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invitation. As she was at no great distance, he refused to fit at the table till she was called, and, when she had taken her place, was careful to shew her particular attention.
His collection of poems
is now to be confidered. The ode to the Sun is written
upon a common plan, without uncommon sentiments; but its greatest fault is its length. No poem should be long of which the purpose is only to strike the fancy, without enlightening the understanding by precept, ratiocination, or narrative., Ablaze first pleases, and then tires the sight.
Of Florelio it is sufficient to say that it is an occasional pastoral, which implies fomething neither natural nor artificial, neither comick nor serious,
The next ode is irregular, and therefore defective. As the sentiments are pious, they cannot easily be new; for what can be added to topicks on which successive ages have been employed!
Of the Parapbrafe on Isaiah nothing very favourable can be said. Sublime and folemn
prose gains little by a change to blank verse; and the paraphraft has deserted his original, by admitting images not Asiatick, at least not Judaical:
Of his petty poems fome are very trifling, without any thing to be praised either in the thought or expression. He is 'unlucky in his compétitions; he tells the same idle tale with Congreve, and does not tell it fo well, He translates from Ovid the same epistle as Pope; but I am afraid not with equal happiness.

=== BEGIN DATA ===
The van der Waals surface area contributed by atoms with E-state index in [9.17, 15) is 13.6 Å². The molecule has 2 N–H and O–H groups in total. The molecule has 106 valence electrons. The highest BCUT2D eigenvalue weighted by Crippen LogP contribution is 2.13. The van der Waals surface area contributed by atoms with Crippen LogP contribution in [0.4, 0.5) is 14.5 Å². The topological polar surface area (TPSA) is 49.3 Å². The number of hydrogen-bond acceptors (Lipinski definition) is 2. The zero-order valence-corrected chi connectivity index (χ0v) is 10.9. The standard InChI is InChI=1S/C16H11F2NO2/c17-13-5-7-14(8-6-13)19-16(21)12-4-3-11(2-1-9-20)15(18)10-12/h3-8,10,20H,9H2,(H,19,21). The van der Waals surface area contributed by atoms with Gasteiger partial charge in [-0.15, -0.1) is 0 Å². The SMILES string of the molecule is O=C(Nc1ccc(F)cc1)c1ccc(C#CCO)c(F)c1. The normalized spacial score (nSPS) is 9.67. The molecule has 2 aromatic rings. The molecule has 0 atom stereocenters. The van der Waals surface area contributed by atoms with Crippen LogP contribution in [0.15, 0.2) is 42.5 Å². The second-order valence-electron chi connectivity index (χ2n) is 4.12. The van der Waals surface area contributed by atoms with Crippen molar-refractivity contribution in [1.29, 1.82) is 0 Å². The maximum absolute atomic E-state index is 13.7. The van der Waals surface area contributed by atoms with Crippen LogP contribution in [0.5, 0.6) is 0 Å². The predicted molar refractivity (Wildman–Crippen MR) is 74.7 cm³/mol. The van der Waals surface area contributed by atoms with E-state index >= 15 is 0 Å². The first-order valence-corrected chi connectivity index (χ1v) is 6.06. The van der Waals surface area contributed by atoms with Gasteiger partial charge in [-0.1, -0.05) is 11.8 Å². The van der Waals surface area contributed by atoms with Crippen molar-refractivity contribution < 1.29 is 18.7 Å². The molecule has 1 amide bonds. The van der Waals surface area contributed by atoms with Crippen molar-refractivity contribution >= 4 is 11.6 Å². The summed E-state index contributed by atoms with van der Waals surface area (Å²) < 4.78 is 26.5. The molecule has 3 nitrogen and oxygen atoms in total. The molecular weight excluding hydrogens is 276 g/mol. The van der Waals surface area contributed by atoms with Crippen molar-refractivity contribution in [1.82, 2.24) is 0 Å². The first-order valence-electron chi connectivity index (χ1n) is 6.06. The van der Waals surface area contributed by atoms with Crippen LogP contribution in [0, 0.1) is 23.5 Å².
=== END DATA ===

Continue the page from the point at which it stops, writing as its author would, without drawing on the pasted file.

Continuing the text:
To examine his performances one by one would be tedious. His translation from Homer into blank verse will find few readers while another can be had in rhyme. The piece addressed to Lambarde is no disagreeable fpecimen of epistolary poetry; and his ode to the lord Gower was pronounced by Pope the next ode in the English language to Dryden's Cecilia. Fenton
may be justly styled an ex. cellent versifyer and a good poet.
G A Y.
OHN GAY, descended from an old fa
mily that had been long in possession of the manour of * Goldworthy in Devonshire, was born in 1688, at or near Barnstaple, where he was educated by Mr. Luck, who taught the school of that town with good reputation, and, a little before he retired from it, published a volume of Latin and English verses. Under such a master he was likely to form a taste for
poetry. Being born with out prospect of hereditary riches, he was sent to London in his youth, and placed apprentice with a silk-mercer.
How long he continued behind the counter, or with what degree of softness and dexterity he received and accommodated the ladies, as he probably took no delight in telling it, is
* Goldworthy does not appear in the Villare.